Christmas Came Early
Every now and then, you get to play one of those games that is so rewarding that it stays in your “special games” folder in your head far into the future.
I recently had the privilege of playing one of these games 5 days before Christmas, and it sure was a very nice gift.
We were getting slaughtered 367 to 160.
I was dealt the following hand and had to bid first:
2 4 6 Q
4 10 Q
2 3 6 7 9 10
I didn’t think that a 2 bid would do us much good, so I figured that I would stir things up with a Nil bid. If my pard had a great hand, or I could get in at least one undertrump of East, there would be a good chance that the Nil would make.
After my Nil bid, West bid 3, as did my pard, and after some thought East threw in a big 6…. taking it to a 12 bid hand.
I had the lead on the first trick. Which card would you lay on the table?
If the opps got their 9 tricks, they would have 457 plus however many bags they might take. The only way for them to take more than 1 bag would be if they set my pard. If that were to happen (let’s say that my Nil makes and pard falls one trick short) the score would be 230 for us and 459 for our opponents. Whether they bag or not, it would be very unlikely that we would be able to catch up and win the game.
On the other hand, If by setting my own Nil we could set the opps, the score would be 90+ for us and 277 for the opps… not good, but an extended game meaning more time to make something happen.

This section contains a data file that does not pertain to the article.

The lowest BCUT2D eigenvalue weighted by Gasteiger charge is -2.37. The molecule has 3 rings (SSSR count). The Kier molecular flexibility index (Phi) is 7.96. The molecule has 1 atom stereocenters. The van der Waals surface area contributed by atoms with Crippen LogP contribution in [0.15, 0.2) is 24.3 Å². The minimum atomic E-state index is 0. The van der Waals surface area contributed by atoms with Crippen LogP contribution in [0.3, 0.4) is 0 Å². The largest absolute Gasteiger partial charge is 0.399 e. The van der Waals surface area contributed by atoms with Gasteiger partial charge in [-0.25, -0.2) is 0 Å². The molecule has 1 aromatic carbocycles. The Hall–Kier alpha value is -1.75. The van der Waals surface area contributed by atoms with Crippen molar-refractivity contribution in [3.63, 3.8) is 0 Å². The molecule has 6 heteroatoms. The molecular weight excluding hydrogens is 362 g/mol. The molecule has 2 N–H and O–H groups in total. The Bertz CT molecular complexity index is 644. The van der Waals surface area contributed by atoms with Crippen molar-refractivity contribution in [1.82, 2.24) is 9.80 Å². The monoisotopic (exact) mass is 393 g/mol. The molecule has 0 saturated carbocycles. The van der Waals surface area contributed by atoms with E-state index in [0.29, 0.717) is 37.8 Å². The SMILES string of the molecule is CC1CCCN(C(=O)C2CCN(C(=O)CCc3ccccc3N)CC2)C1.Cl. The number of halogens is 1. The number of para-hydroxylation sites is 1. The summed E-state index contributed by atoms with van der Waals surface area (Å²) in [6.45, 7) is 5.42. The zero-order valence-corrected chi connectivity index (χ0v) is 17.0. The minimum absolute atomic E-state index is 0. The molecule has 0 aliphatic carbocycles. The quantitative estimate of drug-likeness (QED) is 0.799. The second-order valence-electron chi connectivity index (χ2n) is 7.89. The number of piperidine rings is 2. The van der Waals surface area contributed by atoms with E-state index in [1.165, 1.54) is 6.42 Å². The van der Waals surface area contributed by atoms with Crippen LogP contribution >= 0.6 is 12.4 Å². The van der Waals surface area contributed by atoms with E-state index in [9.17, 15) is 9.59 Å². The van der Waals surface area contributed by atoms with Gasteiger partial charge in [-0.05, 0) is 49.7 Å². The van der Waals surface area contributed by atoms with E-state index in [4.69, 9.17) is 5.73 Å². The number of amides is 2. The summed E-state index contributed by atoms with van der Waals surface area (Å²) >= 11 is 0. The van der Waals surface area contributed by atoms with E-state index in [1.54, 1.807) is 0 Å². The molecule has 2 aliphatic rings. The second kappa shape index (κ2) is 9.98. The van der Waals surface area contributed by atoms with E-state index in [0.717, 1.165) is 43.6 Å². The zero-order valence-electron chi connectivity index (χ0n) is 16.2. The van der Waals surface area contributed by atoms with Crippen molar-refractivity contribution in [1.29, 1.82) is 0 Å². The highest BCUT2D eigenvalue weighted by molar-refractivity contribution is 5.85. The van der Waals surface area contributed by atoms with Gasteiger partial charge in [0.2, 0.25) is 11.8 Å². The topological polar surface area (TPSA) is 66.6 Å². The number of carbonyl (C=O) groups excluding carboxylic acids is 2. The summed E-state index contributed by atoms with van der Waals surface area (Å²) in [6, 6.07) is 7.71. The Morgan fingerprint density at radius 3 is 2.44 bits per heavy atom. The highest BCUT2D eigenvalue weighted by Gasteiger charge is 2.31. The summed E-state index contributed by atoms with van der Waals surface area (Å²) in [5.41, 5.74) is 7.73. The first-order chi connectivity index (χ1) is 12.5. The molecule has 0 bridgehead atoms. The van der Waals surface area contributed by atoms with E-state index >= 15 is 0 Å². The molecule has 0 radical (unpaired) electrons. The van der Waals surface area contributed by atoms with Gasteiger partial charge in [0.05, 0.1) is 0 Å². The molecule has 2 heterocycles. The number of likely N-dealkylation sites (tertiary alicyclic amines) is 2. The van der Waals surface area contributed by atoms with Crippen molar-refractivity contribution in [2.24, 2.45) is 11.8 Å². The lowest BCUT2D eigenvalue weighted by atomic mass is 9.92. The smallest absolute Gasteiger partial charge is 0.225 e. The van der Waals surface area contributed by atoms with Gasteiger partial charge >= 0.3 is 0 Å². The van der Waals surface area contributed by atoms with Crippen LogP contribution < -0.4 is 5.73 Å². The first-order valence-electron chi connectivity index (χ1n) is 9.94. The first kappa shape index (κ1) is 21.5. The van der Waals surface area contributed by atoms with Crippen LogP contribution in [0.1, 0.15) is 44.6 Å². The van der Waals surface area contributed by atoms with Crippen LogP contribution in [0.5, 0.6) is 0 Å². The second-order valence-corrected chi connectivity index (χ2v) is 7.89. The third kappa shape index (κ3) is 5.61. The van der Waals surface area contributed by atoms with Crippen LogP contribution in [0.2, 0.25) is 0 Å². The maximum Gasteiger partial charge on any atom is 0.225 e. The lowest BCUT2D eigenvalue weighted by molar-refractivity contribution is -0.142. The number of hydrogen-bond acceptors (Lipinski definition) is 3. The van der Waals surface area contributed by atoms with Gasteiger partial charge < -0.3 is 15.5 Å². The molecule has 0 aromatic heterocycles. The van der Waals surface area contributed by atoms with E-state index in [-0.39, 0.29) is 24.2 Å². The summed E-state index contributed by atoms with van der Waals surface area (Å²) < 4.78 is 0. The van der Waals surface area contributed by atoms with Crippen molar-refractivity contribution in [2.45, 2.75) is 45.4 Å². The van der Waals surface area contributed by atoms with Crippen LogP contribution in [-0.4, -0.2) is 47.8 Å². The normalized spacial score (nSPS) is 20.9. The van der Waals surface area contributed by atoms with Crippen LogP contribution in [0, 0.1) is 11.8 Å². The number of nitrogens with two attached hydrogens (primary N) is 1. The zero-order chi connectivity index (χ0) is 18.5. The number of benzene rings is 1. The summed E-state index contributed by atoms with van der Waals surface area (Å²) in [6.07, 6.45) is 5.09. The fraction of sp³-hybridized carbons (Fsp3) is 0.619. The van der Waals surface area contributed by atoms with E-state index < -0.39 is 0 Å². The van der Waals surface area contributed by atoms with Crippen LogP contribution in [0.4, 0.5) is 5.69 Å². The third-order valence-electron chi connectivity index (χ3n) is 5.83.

I led the 10 of Diamonds, hoping that it might just win the trick.
West ducked my lead, and my pard could not cover the 10.
East was sitting there with this hand:
2 8 9 A
3 K A
4 5 8 Q
Which card would you play if you were East?
Well, he succombed to the almost irresistable urge to set my Nil.
Given his stretched 6 bid to begin with, this was a mistake.
We did wind up setting the opps’ 9 bid. Unfortunately, my pard got set on her 3 bid as well, and the resulting score was 34 for us (yes, I took 4 tricks), and 277 for the opps.
There was much talk at the table after the hand questioning the merits of my SOS (Set Own Self) move.
I gave my standard response about extending games, buying time, etc., etc.
Well, by subsequently setting and bagging the opps, not only did we pull ahead, but we eventually won by 300 points!
In my book I state that perseverance is the most important personality trait for a Spader, and this game was just one more piece of evidence underscoring that truth.
Don’t ever give up. Scratch, kick, and claw if you have to.
If you do, you just might receive a special gift like we did.
GOOD LUCK AND HAPPY SPADING!
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